To compare the prevalence of ageism in Canada and the United States, in Canada, the Ageism Survey was published in the CARPnews Report on Ageism, and in the United States, the Survey was administered to a convenience sample and published in the Center Report and Fifty Plus. Most respondents in both countries perceived ageism as frequent, but it was reported more often in Canada than in the United States. If the Ageism Survey is used to measure the prevalence of ageism among various groups and countries, we can develop an "epidemiology of ageism" and begin to reduce ageism.
PubMed ID
15032226 View in PubMed
Less detail

Aging and risk: physical and sexual abuse of elders in Canada.

https://arctichealth.org/en/permalink/ahliterature148833
Source
J Interpers Violence. 2010 Jul;25(7):1183-99
Publication Type
Article
Date
Jul-2010
Author
Kari Brozowski
David R Hall
Author Affiliation
Nipissing University, North Bay, Ontario, Canada. karib@nipissingu.ca
Source
J Interpers Violence. 2010 Jul;25(7):1183-99
Date
Jul-2010
Language
English
Publication Type
Article
Keywords
Adolescent
Adult
Aged
Aged, 80 and over
Aging
Canada - epidemiology
Elder Abuse - psychology - statistics & numerical data
Family Relations
Female
Health Surveys
Humans
Intergenerational Relations
Interpersonal Relations
Logistic Models
Male
Middle Aged
Risk factors
Sex Distribution
Sex Offenses - psychology - statistics & numerical data
Social Environment
Young Adult
Abstract
In this article, we review the literature on physical and sexual elder abuse within the context of risk theory and feminist sociology. Employing data from the 1999 General Social Survey, we also examine several variables potentially associated with the risk for physical or sexual abuse of elders. Women, Aboriginal Canadians, and elders who are divorced, living in urban areas with low income have a higher risk of physical or sexual abuse. This supports risk and anxiety as factors. Further testing of elder abuse using this theoretical framework is required.
PubMed ID
19717787 View in PubMed
Less detail

American Indian/Alaskan Native grandparents raising grandchildren: findings from the Census 2000 Supplementary Survey.

https://arctichealth.org/en/permalink/ahliterature5982
Source
Soc Work. 2005 Apr;50(2):131-9
Publication Type
Article
Date
Apr-2005
Author
Esme Fuller-Thomson
Meredith Minkler
Author Affiliation
Faculty of Social Work, University of Toronto, ON, Canada. esme.fuller.thomson@utoronto.ca
Source
Soc Work. 2005 Apr;50(2):131-9
Date
Apr-2005
Language
English
Publication Type
Article
Keywords
Aged
Alaska
Censuses
Child
Child care
Child Rearing - ethnology
Child, Preschool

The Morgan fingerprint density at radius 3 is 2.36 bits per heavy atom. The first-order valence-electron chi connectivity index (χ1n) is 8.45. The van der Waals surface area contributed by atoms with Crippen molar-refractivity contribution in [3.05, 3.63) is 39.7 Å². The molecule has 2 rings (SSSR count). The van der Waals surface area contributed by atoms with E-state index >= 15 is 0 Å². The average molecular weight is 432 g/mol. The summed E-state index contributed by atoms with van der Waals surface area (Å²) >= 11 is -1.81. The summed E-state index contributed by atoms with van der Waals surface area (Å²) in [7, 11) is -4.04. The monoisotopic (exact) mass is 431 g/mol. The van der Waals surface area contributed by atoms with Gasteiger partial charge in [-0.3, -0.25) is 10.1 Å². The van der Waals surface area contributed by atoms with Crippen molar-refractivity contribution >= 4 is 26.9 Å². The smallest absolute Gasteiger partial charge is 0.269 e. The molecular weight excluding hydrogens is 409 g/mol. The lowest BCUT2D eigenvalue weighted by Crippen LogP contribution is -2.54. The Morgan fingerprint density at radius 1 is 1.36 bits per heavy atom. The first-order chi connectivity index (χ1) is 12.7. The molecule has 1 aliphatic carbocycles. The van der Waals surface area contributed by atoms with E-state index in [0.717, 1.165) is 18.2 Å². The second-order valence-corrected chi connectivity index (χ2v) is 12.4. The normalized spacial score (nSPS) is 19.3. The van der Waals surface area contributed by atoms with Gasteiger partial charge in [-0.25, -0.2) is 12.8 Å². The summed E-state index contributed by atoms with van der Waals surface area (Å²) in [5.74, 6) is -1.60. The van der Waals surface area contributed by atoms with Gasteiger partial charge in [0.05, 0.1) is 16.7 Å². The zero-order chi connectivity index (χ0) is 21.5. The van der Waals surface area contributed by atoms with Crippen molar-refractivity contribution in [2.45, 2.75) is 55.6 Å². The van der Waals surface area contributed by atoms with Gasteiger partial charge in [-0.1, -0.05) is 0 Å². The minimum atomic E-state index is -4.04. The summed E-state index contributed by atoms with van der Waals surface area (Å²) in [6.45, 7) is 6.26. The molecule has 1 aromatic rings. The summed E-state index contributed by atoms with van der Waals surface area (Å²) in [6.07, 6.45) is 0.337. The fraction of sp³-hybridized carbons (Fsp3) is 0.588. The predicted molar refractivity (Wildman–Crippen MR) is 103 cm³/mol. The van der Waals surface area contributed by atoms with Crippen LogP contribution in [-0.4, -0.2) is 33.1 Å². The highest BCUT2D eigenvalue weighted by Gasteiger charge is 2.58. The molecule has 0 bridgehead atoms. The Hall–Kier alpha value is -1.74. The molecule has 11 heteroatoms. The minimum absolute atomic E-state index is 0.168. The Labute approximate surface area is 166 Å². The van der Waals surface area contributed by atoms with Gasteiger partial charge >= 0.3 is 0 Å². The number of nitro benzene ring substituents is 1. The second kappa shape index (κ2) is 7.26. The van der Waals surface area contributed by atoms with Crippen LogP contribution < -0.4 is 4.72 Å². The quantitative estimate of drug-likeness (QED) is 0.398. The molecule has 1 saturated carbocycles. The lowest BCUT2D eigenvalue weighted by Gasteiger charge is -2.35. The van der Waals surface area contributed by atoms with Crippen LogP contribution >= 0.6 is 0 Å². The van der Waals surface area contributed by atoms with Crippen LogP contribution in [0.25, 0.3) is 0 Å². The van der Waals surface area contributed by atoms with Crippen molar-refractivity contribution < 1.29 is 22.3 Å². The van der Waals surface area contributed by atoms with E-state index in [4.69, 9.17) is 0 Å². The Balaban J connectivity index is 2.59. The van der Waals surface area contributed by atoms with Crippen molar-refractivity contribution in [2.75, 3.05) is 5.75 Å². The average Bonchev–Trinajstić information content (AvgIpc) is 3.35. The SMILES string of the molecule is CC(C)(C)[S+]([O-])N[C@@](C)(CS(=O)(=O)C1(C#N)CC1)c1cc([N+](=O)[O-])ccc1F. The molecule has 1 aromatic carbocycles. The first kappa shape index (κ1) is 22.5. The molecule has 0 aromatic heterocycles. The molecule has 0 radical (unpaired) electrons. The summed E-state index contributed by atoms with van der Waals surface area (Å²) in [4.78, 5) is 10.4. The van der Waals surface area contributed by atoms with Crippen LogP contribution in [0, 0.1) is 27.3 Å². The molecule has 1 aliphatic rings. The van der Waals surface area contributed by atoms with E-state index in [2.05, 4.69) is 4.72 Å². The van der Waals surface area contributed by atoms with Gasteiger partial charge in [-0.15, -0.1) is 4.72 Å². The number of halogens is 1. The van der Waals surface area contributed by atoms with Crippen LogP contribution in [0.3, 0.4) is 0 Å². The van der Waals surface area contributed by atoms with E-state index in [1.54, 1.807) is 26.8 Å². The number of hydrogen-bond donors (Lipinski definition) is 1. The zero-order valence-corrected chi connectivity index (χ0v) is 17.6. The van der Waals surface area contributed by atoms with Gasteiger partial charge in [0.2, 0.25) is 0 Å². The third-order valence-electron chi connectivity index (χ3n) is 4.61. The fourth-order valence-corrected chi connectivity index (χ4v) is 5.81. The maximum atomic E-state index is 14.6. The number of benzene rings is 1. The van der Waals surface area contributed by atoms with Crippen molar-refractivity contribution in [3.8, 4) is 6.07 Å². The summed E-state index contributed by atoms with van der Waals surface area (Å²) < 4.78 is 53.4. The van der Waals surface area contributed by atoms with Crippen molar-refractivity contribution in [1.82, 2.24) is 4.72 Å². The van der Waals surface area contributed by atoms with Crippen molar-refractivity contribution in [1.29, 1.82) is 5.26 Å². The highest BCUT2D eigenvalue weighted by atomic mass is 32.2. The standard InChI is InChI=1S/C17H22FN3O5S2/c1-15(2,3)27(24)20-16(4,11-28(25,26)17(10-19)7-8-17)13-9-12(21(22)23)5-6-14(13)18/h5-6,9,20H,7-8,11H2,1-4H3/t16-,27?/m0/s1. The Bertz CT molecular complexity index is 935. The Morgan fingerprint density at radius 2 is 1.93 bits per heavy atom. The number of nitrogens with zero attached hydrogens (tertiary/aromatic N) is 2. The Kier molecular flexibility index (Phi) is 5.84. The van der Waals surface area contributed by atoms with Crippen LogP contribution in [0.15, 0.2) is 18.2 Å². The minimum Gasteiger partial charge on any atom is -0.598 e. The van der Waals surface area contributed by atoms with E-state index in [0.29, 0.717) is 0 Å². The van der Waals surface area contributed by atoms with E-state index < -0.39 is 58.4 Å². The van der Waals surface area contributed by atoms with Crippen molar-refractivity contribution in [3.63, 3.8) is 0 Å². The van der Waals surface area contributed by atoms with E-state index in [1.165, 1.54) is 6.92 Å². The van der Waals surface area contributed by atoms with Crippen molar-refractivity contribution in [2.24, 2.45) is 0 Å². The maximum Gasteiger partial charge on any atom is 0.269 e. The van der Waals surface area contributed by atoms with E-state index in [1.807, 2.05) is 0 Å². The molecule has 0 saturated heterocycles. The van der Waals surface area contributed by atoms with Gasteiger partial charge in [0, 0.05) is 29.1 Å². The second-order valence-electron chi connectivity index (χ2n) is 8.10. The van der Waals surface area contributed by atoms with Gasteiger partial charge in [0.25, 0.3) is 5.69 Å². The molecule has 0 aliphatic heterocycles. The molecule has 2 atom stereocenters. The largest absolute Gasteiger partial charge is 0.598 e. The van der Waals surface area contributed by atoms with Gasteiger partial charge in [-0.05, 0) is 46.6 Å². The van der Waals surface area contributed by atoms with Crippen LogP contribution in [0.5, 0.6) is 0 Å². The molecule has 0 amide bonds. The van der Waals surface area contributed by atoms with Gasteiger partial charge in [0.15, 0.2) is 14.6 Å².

Family - ethnology
Female
Health Services Accessibility
Humans
Indians, North American - statistics & numerical data
Intergenerational Relations - ethnology
Inuits - statistics & numerical data
Male
Middle Aged
Poverty - ethnology - statistics & numerical data
Prevalence
Research Support, Non-U.S. Gov't
Social Welfare - ethnology - statistics & numerical data
Socioeconomic Factors
United States
Abstract
This article documents the prevalence and national profile of American Indian/Alaskan Native (AI/AN) grandparents who are raising their grandchildren, based on data from the American Community Survey/Census 2000 Supplementary Survey. In 2000 there were estimated to be nearly 53,000 AI/AN grandparent caregivers age 45 and older in the United States. Almost half of the caregiving grandparents had been raising a grandchild for five years or longer. The findings reveal a portrait of grandparents committed to raising their grandchildren despite the fact that many were living in extreme poverty, with ill health, and with limited resources and services. One-third of grandparent caregivers were living below the poverty line, and only one-quarter of these were receiving public assistance. Even when compared with their noncaregiving AI/AN peers, grandparents raising grandchildren were disproportionately female, poor, living with a functional disability, and living in overcrowded conditions. Implications for social work practice are presented and recommendations for policy and research are discussed.
PubMed ID
15853190 View in PubMed
Less detail

American Indian and Alaska Native resilience along the life course and across generations: A literature review.

https://arctichealth.org/en/permalink/ahliterature286016
Source
Am Indian Alsk Native Ment Health Res. 2016;23(3):134-57
Publication Type
Article
Date
2016
Author
Christina E Oré
Nicolette I Teufel-Shone
Tara M Chico-Jarillo
Source
Am Indian Alsk Native Ment Health Res. 2016;23(3):134-57